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8 Fascinating Ways To Learn History

8 Fascinating Ways To Learn History

Sometimes I wonder why so many people find history boring. I’d keep hearing the same joke whenever I say I like history. “What’s so interesting about learning the lives of a bunch of dead guys?”. History like literature is full of stories, mysteries, romance -there’s actually more to it if one should look closely.

People’s distaste of learning history might have gone way back to history classes in school, where every exam was dreaded because it’s always about memorizing dates, names of people, and places. Back when most history teachers didn’t emphasize the significance or tried even just a little to tell the great stories of the past. That’s what made history boring. But it shouldn’t be.

Learning about history should be exciting. It is after all OUR journey. it is the story of mankind. It is our story. So, how can you make learning history more fun and interesting? Here are ten fun ways to try:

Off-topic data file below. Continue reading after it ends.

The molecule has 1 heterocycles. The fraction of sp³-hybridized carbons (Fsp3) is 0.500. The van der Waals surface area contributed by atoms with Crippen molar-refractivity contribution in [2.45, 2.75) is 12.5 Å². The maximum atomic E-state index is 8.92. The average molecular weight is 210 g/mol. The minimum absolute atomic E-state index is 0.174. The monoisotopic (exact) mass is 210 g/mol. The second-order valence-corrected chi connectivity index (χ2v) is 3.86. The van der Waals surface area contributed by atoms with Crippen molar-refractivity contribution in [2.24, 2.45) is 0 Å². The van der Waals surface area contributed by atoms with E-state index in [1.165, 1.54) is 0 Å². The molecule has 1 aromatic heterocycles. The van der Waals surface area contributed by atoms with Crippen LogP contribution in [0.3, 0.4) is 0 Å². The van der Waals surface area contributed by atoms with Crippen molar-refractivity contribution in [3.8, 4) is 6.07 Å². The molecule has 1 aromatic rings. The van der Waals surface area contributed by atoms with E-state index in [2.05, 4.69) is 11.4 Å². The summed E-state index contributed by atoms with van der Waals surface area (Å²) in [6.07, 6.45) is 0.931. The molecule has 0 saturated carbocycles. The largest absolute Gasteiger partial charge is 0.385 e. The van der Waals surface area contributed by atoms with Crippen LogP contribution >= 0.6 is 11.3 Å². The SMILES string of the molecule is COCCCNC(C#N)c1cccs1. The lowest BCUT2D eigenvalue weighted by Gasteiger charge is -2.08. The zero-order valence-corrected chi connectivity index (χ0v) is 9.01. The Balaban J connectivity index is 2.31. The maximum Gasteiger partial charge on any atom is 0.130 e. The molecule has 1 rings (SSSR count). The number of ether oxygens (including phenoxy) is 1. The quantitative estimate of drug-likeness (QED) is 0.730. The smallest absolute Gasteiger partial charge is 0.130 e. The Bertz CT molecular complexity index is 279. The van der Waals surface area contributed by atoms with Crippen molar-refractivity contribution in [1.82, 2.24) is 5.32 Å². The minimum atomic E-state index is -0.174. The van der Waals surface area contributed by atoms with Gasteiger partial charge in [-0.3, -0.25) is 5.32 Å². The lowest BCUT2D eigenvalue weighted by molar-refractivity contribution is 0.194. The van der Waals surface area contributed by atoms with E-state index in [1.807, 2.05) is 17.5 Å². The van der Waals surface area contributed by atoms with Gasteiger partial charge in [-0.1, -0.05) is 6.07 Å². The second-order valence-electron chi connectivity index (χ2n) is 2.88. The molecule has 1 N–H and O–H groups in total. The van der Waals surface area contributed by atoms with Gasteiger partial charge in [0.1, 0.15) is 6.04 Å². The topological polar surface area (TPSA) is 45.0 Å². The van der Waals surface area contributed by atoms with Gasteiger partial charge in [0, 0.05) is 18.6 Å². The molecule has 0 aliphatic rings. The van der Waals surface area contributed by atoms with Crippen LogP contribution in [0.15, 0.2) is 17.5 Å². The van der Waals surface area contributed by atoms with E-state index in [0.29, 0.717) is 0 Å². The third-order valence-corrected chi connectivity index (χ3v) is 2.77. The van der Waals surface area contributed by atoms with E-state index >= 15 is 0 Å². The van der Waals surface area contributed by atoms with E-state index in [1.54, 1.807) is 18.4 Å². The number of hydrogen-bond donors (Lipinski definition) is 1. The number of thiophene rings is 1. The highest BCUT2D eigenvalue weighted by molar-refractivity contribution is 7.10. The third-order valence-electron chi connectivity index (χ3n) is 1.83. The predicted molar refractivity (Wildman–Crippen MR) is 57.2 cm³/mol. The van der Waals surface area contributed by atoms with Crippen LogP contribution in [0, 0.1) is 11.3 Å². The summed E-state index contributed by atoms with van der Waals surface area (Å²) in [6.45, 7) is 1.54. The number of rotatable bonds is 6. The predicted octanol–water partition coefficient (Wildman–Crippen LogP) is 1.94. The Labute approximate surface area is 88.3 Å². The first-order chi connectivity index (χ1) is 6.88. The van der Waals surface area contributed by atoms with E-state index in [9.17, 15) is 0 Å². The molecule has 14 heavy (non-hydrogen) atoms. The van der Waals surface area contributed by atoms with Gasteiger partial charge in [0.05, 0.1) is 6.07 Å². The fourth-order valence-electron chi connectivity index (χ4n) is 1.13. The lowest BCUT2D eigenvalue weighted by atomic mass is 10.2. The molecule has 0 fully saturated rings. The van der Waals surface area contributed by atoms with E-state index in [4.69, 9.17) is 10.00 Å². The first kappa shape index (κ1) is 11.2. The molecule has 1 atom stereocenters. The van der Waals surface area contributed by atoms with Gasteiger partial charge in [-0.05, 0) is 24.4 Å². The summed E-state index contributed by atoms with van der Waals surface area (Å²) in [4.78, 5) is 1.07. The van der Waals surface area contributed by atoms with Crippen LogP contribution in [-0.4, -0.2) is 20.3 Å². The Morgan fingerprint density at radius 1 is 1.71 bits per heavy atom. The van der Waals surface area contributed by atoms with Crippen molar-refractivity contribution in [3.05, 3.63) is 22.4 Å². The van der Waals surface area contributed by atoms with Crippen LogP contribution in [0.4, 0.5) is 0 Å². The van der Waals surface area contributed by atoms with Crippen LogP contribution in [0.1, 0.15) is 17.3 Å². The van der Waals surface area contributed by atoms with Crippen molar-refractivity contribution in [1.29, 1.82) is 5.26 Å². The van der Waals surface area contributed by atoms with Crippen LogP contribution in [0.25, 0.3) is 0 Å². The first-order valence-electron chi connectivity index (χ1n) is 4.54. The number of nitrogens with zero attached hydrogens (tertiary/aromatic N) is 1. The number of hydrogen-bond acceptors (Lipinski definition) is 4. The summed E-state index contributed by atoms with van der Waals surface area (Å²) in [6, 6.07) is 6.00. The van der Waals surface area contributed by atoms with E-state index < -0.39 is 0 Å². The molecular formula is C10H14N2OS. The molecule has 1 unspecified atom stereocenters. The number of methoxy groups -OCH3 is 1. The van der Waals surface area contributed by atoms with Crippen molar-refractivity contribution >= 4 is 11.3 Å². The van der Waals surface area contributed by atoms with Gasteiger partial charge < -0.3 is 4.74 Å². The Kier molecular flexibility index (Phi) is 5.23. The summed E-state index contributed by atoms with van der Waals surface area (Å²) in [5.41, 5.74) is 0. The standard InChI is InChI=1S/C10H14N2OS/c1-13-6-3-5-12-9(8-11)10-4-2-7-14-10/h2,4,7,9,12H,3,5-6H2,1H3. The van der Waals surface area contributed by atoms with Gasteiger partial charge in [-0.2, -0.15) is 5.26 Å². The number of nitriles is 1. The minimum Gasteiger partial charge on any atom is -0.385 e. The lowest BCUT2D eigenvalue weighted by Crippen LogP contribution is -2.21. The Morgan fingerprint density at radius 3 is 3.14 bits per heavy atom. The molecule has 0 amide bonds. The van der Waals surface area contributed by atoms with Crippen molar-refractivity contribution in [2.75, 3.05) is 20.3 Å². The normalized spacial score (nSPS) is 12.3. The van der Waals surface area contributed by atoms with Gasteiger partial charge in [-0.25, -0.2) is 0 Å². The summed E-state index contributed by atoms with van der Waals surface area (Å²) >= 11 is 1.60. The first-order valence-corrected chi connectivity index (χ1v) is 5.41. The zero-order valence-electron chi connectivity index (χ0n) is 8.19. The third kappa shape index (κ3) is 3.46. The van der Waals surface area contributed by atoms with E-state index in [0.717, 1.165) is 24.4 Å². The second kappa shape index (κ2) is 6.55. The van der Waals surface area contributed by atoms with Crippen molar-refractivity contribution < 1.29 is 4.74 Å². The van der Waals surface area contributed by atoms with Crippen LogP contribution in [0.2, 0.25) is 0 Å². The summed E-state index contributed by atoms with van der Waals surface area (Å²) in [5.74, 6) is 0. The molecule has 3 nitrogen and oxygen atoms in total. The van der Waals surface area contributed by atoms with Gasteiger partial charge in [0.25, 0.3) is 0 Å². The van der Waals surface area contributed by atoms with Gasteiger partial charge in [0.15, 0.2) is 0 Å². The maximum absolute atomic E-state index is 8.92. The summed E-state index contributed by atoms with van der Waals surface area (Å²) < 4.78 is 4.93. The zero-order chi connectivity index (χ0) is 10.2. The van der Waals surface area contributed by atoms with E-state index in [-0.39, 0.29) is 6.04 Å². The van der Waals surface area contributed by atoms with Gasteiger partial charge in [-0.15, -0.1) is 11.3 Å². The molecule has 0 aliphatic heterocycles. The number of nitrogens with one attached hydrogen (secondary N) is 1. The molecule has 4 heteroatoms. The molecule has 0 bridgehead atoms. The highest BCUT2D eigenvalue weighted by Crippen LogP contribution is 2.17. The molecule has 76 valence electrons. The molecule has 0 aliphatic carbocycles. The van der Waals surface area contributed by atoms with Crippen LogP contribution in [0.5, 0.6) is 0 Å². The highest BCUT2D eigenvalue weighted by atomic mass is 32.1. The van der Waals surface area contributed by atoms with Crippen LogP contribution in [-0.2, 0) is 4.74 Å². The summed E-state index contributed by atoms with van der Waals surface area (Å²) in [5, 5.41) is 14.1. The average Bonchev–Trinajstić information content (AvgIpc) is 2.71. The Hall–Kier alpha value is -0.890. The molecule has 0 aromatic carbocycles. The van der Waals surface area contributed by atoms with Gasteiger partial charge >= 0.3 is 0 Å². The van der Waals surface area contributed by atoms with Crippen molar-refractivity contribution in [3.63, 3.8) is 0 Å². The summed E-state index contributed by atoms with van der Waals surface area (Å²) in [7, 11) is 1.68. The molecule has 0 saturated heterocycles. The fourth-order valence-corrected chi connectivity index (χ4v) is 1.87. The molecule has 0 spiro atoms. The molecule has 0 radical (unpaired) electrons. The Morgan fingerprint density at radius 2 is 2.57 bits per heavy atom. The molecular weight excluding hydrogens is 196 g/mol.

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1. Historical Atlases

Learning history through hardbound history textbooks can be confusing. Most historical books today tend to assume readers have a decent amount of historical knowledge already. According to historians, the best way to learn history is to consult a timeline or a historical atlas. Historical atlases include maps and charts that depict the evolution of geopolitical landscapes. They help people understand history in a broad view by pinpointing the era when historical events happened.

2. Watching Historical Movies

Movies that portray the past are some of the best ways to learn history. While not all movies do portray history accurately, there are lots of films out there who do a great job depicting the events that happened in the past. For example, if you want to learn more about the Holocaust, you could go watch Schindler’s List, The Boy in Striped Pajamas, or The Pianist.